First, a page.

not the Americans and their allies in the south, who eventuallywon it.
The November 1996 Vietnam Wall Experience at Norwich University (a private
military college in Northfield, Vermont) was a highly disciplined guide to
what its war was supposed to mean. In this respect it was far more typical
than Maya Lin's original of what such monuments are designed to
accomplish, so far as governments are concerned. But as with all such
conflicts that continue to live in our imagination, the American Vietnam
War does not yet reduce to such a single meaning, however ardently the
teachers of cadets might wish it.
Knowing that no such official war monument could help but omit as much as
it commemorates, the antiwar activist and artist Chris Burden took Maya
Lin's design and used it to unheal memory's wounds. A preliminary sketch
of his Other Vietnam Memorial foresaw a "list of three million Vietnamese
killed during the US involvement in Vietnam"; it would be on "Copper
pages, hinged on [a] central pole," and could be turned by viewers. In the
catalogue prepared for a 1992 exhibition of The Other Vietnam Memorial at
the Museum of Modern Art, Burden is quoted as saying, "I just thought
somewhere there should be a memorial to the Vietnamese that were killed in
the war. So I wanted to make this book, sort of like Moses' tablet, that
would be an official record of all these three million names. I would
suspect that we will be lucky if we get twenty-five percent of the names;
other ones would be nameless, basically faceless, bodies.... I want the
size of the sculpture ... to reflect the enormity of the horror."
The result is a memorial statistically impressive in its numbers, at the
cost of making actual sense. In order to register three million
casualties, Burden took a catalogue that contained four thousand
Vietnamese names, transformed them into verbal integers, and designed a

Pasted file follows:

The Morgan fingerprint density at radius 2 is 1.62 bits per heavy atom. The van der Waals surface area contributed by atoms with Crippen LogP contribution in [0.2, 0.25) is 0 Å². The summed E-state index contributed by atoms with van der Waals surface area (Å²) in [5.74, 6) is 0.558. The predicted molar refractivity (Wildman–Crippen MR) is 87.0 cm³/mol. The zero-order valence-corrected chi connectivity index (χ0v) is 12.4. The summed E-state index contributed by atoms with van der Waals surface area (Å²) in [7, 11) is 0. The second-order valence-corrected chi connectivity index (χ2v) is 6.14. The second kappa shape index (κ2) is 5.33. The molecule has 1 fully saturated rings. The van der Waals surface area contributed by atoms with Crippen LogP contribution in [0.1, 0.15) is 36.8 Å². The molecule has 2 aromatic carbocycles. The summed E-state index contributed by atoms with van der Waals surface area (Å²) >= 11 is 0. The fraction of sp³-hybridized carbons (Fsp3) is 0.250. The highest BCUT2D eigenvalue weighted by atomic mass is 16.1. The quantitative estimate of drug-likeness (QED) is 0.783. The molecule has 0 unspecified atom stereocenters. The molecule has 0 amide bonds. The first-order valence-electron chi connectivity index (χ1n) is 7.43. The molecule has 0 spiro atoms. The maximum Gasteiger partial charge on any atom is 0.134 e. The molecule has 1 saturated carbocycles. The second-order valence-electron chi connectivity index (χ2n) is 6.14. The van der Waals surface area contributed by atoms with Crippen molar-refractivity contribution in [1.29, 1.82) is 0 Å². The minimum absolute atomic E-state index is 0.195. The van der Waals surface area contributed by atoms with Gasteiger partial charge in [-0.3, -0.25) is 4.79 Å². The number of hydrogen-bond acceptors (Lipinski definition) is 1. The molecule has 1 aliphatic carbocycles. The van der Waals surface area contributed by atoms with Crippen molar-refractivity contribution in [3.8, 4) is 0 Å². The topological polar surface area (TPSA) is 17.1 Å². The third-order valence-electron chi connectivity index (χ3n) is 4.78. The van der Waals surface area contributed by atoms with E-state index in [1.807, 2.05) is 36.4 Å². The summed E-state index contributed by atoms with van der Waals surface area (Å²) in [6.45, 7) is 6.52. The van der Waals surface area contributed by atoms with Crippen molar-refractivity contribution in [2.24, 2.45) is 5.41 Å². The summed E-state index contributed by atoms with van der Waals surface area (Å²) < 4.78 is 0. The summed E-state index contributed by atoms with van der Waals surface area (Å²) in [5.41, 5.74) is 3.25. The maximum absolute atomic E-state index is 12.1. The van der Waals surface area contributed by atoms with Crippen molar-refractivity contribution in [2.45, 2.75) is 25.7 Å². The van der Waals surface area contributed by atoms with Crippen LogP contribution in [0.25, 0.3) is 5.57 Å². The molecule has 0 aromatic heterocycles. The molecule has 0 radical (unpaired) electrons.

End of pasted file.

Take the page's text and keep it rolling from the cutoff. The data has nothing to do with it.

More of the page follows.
computer-generated permutation of them. As the exhibition's curator,
Robert Storr, observed, "A degree of abstraction necessarily persists.
Even so, the war that so many want to consign to the past has never been
more actual, with the enormity of the bloodletting at last represented in
toto. Reckoning the gross facts of history in terms of the fate of
individuals, Burden's 'Other Vietnam Memorial' thus partially retrieves
the Vietnamese dead from statistical purgatory and so from a double
disappearance: the 3,000,000 it symbolically lists are the displaced
persons of the American conscience." The Other Vietnam Memorial is not
only marked by a degree of abstraction. The aim is to exhaust the very
idea of an American Vietnam War memorial.
Nations rarely build war memorials to their enemy dead, and when they do,
as in Ataturk's monument to the British and Commonwealth dead at Gallipoli
(and to their mothers), postwar politics usually inspire the gesture.
Unlike Burden's Other Vietnam Memorial, war monuments and memorials in
Vietnam are never conceived as counterparts to anything in the United
States. They are uniformly the nation's commemoration of its dead and its
celebration of victory in a war for independence. The Vietnam Wall